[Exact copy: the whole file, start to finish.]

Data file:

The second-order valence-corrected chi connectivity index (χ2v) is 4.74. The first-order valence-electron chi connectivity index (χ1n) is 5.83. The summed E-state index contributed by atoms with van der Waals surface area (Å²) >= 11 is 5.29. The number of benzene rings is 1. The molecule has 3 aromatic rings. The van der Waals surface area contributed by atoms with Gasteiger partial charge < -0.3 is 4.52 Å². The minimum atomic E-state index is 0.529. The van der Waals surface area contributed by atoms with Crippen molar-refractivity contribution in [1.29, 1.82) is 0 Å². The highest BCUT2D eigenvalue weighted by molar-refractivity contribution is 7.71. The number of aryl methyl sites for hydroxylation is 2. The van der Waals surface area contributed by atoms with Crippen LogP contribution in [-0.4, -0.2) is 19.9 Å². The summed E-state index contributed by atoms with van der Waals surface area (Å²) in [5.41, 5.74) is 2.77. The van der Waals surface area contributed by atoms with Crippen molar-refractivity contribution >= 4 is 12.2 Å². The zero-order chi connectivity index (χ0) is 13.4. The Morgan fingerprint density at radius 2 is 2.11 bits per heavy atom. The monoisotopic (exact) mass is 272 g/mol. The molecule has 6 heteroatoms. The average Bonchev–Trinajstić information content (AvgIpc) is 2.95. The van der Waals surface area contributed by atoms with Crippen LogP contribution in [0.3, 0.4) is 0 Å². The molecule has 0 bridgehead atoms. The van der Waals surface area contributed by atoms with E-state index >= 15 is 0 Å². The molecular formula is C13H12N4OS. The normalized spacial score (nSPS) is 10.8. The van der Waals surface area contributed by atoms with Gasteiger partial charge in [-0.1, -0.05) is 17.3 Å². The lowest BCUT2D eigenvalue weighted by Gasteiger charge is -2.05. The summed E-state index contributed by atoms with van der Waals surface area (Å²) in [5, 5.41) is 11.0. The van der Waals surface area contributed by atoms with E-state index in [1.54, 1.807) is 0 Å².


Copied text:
The second-order valence-corrected chi connectivity index (χ2v) is 4.74. The first-order valence-electron chi connectivity index (χ1n) is 5.83. The summed E-state index contributed by atoms with van der Waals surface area (Å²) >= 11 is 5.29. The number of benzene rings is 1. The molecule has 3 aromatic rings. The van der Waals surface area contributed by atoms with Gasteiger partial charge < -0.3 is 4.52 Å². The minimum atomic E-state index is 0.529. The van der Waals surface area contributed by atoms with Crippen molar-refractivity contribution in [1.29, 1.82) is 0 Å². The highest BCUT2D eigenvalue weighted by molar-refractivity contribution is 7.71. The number of aryl methyl sites for hydroxylation is 2. The van der Waals surface area contributed by atoms with Crippen LogP contribution in [-0.4, -0.2) is 19.9 Å². The summed E-state index contributed by atoms with van der Waals surface area (Å²) in [5.41, 5.74) is 2.77. The van der Waals surface area contributed by atoms with Crippen molar-refractivity contribution >= 4 is 12.2 Å². The zero-order chi connectivity index (χ0) is 13.4. The Morgan fingerprint density at radius 2 is 2.11 bits per heavy atom. The monoisotopic (exact) mass is 272 g/mol. The molecule has 6 heteroatoms. The average Bonchev–Trinajstić information content (AvgIpc) is 2.95. The van der Waals surface area contributed by atoms with Crippen LogP contribution in [0.3, 0.4) is 0 Å². The molecule has 0 bridgehead atoms. The van der Waals surface area contributed by atoms with E-state index >= 15 is 0 Å². The molecular formula is C13H12N4OS. The normalized spacial score (nSPS) is 10.8. The van der Waals surface area contributed by atoms with Gasteiger partial charge in [-0.1, -0.05) is 17.3 Å². The lowest BCUT2D eigenvalue weighted by Gasteiger charge is -2.05. The summed E-state index contributed by atoms with van der Waals surface area (Å²) in [5, 5.41) is 11.0. The van der Waals surface area contributed by atoms with E-state index in [1.54, 1.807) is 0 Å².